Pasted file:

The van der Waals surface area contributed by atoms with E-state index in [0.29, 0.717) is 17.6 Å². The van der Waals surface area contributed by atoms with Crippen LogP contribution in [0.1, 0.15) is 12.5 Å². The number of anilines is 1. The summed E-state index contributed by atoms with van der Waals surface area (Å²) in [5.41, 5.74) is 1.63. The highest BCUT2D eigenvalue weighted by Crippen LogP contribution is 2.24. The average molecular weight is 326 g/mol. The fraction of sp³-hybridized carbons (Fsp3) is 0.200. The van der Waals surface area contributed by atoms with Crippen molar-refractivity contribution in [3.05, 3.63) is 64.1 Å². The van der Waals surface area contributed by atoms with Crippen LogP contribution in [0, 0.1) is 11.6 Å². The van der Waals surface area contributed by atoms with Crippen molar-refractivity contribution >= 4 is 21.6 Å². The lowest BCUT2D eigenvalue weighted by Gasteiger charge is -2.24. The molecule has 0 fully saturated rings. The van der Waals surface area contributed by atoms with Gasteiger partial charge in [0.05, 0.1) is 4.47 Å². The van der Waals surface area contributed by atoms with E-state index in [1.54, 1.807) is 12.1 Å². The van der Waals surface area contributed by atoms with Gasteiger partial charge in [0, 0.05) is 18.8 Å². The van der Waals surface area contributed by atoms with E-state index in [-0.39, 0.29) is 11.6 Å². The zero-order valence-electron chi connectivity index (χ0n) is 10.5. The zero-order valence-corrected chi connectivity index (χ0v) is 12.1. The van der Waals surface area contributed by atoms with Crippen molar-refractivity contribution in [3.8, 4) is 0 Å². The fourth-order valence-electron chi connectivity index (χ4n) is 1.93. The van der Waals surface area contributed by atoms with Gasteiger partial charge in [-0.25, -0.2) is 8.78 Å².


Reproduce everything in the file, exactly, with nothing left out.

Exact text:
The van der Waals surface area contributed by atoms with E-state index in [0.29, 0.717) is 17.6 Å². The van der Waals surface area contributed by atoms with Crippen LogP contribution in [0.1, 0.15) is 12.5 Å². The number of anilines is 1. The summed E-state index contributed by atoms with van der Waals surface area (Å²) in [5.41, 5.74) is 1.63. The highest BCUT2D eigenvalue weighted by Crippen LogP contribution is 2.24. The average molecular weight is 326 g/mol. The fraction of sp³-hybridized carbons (Fsp3) is 0.200. The van der Waals surface area contributed by atoms with Crippen molar-refractivity contribution in [3.05, 3.63) is 64.1 Å². The van der Waals surface area contributed by atoms with Crippen LogP contribution in [0, 0.1) is 11.6 Å². The van der Waals surface area contributed by atoms with Crippen molar-refractivity contribution >= 4 is 21.6 Å². The lowest BCUT2D eigenvalue weighted by Gasteiger charge is -2.24. The molecule has 0 fully saturated rings. The van der Waals surface area contributed by atoms with Gasteiger partial charge in [0.05, 0.1) is 4.47 Å². The van der Waals surface area contributed by atoms with E-state index in [1.54, 1.807) is 12.1 Å². The van der Waals surface area contributed by atoms with Gasteiger partial charge in [0, 0.05) is 18.8 Å². The van der Waals surface area contributed by atoms with E-state index in [-0.39, 0.29) is 11.6 Å². The zero-order valence-electron chi connectivity index (χ0n) is 10.5. The zero-order valence-corrected chi connectivity index (χ0v) is 12.1. The van der Waals surface area contributed by atoms with Crippen molar-refractivity contribution in [3.8, 4) is 0 Å². The fourth-order valence-electron chi connectivity index (χ4n) is 1.93. The van der Waals surface area contributed by atoms with Gasteiger partial charge in [-0.25, -0.2) is 8.78 Å².